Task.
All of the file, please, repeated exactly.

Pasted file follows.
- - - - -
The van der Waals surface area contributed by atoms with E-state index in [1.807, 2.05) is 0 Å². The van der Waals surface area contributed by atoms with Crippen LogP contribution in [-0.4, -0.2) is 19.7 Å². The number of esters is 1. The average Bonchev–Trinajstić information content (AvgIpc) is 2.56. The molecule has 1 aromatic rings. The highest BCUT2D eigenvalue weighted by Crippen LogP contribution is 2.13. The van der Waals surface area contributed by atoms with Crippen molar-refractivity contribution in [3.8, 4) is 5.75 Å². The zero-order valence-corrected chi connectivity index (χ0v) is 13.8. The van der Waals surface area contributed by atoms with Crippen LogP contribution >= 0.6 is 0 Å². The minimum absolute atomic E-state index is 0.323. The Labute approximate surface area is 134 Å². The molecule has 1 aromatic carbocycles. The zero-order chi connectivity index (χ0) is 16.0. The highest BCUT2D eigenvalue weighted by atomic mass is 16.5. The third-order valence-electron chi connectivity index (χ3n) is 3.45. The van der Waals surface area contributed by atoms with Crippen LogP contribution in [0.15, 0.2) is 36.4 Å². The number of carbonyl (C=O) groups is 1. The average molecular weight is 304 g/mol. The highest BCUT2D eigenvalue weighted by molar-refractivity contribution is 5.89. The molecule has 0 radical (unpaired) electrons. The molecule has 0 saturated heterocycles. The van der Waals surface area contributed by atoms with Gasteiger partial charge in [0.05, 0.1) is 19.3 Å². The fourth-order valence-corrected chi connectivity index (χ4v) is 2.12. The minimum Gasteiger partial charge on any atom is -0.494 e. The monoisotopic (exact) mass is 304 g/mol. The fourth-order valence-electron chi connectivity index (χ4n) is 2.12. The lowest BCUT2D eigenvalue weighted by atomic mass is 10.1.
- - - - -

The van der Waals surface area contributed by atoms with E-state index in [1.807, 2.05) is 0 Å². The van der Waals surface area contributed by atoms with Crippen LogP contribution in [-0.4, -0.2) is 19.7 Å². The number of esters is 1. The average Bonchev–Trinajstić information content (AvgIpc) is 2.56. The molecule has 1 aromatic rings. The highest BCUT2D eigenvalue weighted by Crippen LogP contribution is 2.13. The van der Waals surface area contributed by atoms with Crippen molar-refractivity contribution in [3.8, 4) is 5.75 Å². The zero-order valence-corrected chi connectivity index (χ0v) is 13.8. The van der Waals surface area contributed by atoms with Crippen LogP contribution >= 0.6 is 0 Å². The minimum absolute atomic E-state index is 0.323. The Labute approximate surface area is 134 Å². The molecule has 1 aromatic carbocycles. The zero-order chi connectivity index (χ0) is 16.0. The highest BCUT2D eigenvalue weighted by atomic mass is 16.5. The third-order valence-electron chi connectivity index (χ3n) is 3.45. The van der Waals surface area contributed by atoms with Crippen LogP contribution in [0.15, 0.2) is 36.4 Å². The number of carbonyl (C=O) groups is 1. The average molecular weight is 304 g/mol. The highest BCUT2D eigenvalue weighted by molar-refractivity contribution is 5.89. The molecule has 0 radical (unpaired) electrons. The molecule has 0 saturated heterocycles. The van der Waals surface area contributed by atoms with Gasteiger partial charge in [0.05, 0.1) is 19.3 Å². The fourth-order valence-corrected chi connectivity index (χ4v) is 2.12. The minimum Gasteiger partial charge on any atom is -0.494 e. The monoisotopic (exact) mass is 304 g/mol. The fourth-order valence-electron chi connectivity index (χ4n) is 2.12. The lowest BCUT2D eigenvalue weighted by atomic mass is 10.1.